PubDate: 2022-03-22
      DOI: 10.3390/colloids6020018
      Issue No: Vol. 6, No. 2 (2022)
       
  • Colloids and Interfaces, Vol. 6, Pages 19: Proposed Methods for Testing
           and Comparing the Emulsifying Properties of Proteins from Animal, Plant,
           and Alternative Sources

    • Authors: David Julian McClements, Jiakai Lu, Lutz Grossmann
      First page: 19
      Abstract: The food industry is trying to reformulate many of its products to replace functional ingredients that are chemically synthesized or isolated from animal sources (such as meat, fish, eggs, or milk) with ingredients derived from plant or microbial sources. This effort is largely a result of the demand for foods that are better for the environment, human health, and animal welfare. Many new kinds of plant- or microbial-derived proteins are being isolated for potential utilization as functional ingredients by the food industry. A major challenge in this area is the lack of standardized methods to measure and compare the functional performance of proteins under conditions they might be used in food applications. This information is required to select the most appropriate protein for each application. In this article, we discuss the physicochemical principles of emulsifier functionality and then present a series of analytical tests that can be used to quantify the ability of proteins to form and stabilize emulsions. These tests include methods for characterizing the effectiveness of the proteins to promote the formation and stability of the small droplets generated during homogenization, as well as their ability to stabilize the droplets against aggregation under different conditions (e.g., pH, ionic composition, temperature, and shearing). This information should be useful to the food industry when it is trying to identify alternative proteins to replace existing emulsifiers in specific food applications.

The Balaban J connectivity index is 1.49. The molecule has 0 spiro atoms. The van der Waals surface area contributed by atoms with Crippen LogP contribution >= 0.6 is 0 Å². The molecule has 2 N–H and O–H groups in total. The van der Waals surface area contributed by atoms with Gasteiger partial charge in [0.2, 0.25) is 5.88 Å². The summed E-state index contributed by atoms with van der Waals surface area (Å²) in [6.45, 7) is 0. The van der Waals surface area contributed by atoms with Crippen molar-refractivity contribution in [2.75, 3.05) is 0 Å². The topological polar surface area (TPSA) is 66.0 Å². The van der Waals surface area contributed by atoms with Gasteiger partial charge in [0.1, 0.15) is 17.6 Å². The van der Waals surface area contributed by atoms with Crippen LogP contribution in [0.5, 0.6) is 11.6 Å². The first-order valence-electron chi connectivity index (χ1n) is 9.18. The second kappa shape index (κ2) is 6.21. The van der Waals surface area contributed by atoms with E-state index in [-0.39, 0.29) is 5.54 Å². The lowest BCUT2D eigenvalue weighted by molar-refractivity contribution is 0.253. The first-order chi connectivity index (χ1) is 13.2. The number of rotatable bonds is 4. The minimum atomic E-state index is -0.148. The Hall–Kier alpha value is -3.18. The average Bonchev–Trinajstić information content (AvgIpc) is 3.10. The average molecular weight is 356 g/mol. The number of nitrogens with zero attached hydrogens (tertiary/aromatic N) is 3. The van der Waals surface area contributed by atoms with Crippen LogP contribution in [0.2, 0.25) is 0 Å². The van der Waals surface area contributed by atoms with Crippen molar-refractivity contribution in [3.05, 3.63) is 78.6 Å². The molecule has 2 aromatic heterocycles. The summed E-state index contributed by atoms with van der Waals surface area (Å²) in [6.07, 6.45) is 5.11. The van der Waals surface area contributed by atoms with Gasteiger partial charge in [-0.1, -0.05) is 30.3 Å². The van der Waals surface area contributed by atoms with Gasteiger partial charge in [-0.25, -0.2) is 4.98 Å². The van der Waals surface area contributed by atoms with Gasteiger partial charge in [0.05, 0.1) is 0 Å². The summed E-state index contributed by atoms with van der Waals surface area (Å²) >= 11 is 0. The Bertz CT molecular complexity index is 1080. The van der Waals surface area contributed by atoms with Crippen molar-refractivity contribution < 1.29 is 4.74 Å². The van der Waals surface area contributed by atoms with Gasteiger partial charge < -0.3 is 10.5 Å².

Citation: Colloids and Interfaces
      PubDate: 2022-03-24
      DOI: 10.3390/colloids6020019